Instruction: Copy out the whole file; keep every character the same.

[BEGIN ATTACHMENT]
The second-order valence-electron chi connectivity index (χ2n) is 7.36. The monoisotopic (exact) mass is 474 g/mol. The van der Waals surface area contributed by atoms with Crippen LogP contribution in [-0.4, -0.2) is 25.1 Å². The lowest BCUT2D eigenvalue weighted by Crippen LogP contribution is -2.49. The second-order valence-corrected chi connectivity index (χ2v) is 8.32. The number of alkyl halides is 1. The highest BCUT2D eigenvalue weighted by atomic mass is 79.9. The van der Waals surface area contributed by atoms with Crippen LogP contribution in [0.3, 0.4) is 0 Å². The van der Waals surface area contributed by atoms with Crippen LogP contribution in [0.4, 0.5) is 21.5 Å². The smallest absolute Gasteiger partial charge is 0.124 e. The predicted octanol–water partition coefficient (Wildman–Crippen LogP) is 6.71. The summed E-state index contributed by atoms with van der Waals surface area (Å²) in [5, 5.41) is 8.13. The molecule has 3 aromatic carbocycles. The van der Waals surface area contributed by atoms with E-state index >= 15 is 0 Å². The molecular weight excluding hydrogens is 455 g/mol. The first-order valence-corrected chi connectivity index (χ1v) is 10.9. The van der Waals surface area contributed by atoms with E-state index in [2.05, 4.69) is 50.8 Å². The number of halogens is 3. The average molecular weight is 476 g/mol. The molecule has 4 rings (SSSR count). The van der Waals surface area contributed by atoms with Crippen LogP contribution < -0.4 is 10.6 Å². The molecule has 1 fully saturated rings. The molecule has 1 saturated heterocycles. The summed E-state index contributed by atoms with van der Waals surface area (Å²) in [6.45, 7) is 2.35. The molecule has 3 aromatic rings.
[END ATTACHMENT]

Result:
The second-order valence-electron chi connectivity index (χ2n) is 7.36. The monoisotopic (exact) mass is 474 g/mol. The van der Waals surface area contributed by atoms with Crippen LogP contribution in [-0.4, -0.2) is 25.1 Å². The lowest BCUT2D eigenvalue weighted by Crippen LogP contribution is -2.49. The second-order valence-corrected chi connectivity index (χ2v) is 8.32. The number of alkyl halides is 1. The highest BCUT2D eigenvalue weighted by atomic mass is 79.9. The van der Waals surface area contributed by atoms with Crippen LogP contribution in [0.3, 0.4) is 0 Å². The van der Waals surface area contributed by atoms with Crippen LogP contribution in [0.4, 0.5) is 21.5 Å². The smallest absolute Gasteiger partial charge is 0.124 e. The predicted octanol–water partition coefficient (Wildman–Crippen LogP) is 6.71. The summed E-state index contributed by atoms with van der Waals surface area (Å²) in [5, 5.41) is 8.13. The molecule has 3 aromatic carbocycles. The van der Waals surface area contributed by atoms with E-state index >= 15 is 0 Å². The molecular weight excluding hydrogens is 455 g/mol. The first-order valence-corrected chi connectivity index (χ1v) is 10.9. The van der Waals surface area contributed by atoms with E-state index in [2.05, 4.69) is 50.8 Å². The number of halogens is 3. The average molecular weight is 476 g/mol. The molecule has 4 rings (SSSR count). The van der Waals surface area contributed by atoms with Crippen LogP contribution < -0.4 is 10.6 Å². The molecule has 1 fully saturated rings. The molecule has 1 saturated heterocycles. The summed E-state index contributed by atoms with van der Waals surface area (Å²) in [6.45, 7) is 2.35. The molecule has 3 aromatic rings.